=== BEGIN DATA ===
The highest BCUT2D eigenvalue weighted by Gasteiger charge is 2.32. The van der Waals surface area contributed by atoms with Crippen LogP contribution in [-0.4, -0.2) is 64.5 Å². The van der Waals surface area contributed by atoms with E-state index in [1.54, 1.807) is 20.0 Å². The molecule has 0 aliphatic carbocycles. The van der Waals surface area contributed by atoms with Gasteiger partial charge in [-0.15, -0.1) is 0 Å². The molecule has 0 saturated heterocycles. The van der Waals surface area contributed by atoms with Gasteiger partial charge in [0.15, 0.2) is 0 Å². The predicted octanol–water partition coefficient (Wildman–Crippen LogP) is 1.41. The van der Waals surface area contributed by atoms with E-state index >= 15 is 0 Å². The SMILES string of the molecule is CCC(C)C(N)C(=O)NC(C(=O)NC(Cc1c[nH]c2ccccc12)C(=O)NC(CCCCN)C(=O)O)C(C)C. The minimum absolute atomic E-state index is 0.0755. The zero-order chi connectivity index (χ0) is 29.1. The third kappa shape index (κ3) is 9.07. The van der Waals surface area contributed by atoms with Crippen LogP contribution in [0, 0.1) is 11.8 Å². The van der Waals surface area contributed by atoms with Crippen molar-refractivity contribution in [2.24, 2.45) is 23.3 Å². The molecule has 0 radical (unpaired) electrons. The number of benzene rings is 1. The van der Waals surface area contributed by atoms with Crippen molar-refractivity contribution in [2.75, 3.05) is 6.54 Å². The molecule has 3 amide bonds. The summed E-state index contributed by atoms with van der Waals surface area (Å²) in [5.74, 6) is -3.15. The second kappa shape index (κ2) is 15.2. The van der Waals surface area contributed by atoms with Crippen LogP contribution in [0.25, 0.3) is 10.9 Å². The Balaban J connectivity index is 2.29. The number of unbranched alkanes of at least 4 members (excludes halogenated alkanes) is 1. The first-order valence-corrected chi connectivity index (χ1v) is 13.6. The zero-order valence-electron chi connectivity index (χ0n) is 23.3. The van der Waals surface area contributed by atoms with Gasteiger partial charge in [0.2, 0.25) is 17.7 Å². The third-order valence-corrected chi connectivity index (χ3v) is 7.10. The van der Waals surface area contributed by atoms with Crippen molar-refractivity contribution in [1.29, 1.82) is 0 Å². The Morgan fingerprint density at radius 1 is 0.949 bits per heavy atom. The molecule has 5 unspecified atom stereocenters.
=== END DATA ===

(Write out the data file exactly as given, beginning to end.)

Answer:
The highest BCUT2D eigenvalue weighted by Gasteiger charge is 2.32. The van der Waals surface area contributed by atoms with Crippen LogP contribution in [-0.4, -0.2) is 64.5 Å². The van der Waals surface area contributed by atoms with E-state index in [1.54, 1.807) is 20.0 Å². The molecule has 0 aliphatic carbocycles. The van der Waals surface area contributed by atoms with Gasteiger partial charge in [-0.15, -0.1) is 0 Å². The molecule has 0 saturated heterocycles. The van der Waals surface area contributed by atoms with Gasteiger partial charge in [0.15, 0.2) is 0 Å². The predicted octanol–water partition coefficient (Wildman–Crippen LogP) is 1.41. The van der Waals surface area contributed by atoms with E-state index >= 15 is 0 Å². The SMILES string of the molecule is CCC(C)C(N)C(=O)NC(C(=O)NC(Cc1c[nH]c2ccccc12)C(=O)NC(CCCCN)C(=O)O)C(C)C. The minimum absolute atomic E-state index is 0.0755. The zero-order chi connectivity index (χ0) is 29.1. The third kappa shape index (κ3) is 9.07. The van der Waals surface area contributed by atoms with Crippen LogP contribution in [0, 0.1) is 11.8 Å². The van der Waals surface area contributed by atoms with Crippen molar-refractivity contribution in [2.24, 2.45) is 23.3 Å². The molecule has 0 radical (unpaired) electrons. The number of benzene rings is 1. The van der Waals surface area contributed by atoms with Crippen molar-refractivity contribution in [2.75, 3.05) is 6.54 Å². The molecule has 3 amide bonds. The summed E-state index contributed by atoms with van der Waals surface area (Å²) in [5.74, 6) is -3.15. The second kappa shape index (κ2) is 15.2. The van der Waals surface area contributed by atoms with Crippen LogP contribution in [0.25, 0.3) is 10.9 Å². The Balaban J connectivity index is 2.29. The number of unbranched alkanes of at least 4 members (excludes halogenated alkanes) is 1. The first-order valence-corrected chi connectivity index (χ1v) is 13.6. The zero-order valence-electron chi connectivity index (χ0n) is 23.3. The van der Waals surface area contributed by atoms with Gasteiger partial charge in [0.2, 0.25) is 17.7 Å². The third-order valence-corrected chi connectivity index (χ3v) is 7.10. The van der Waals surface area contributed by atoms with Crippen molar-refractivity contribution in [1.29, 1.82) is 0 Å². The Morgan fingerprint density at radius 1 is 0.949 bits per heavy atom. The molecule has 5 unspecified atom stereocenters.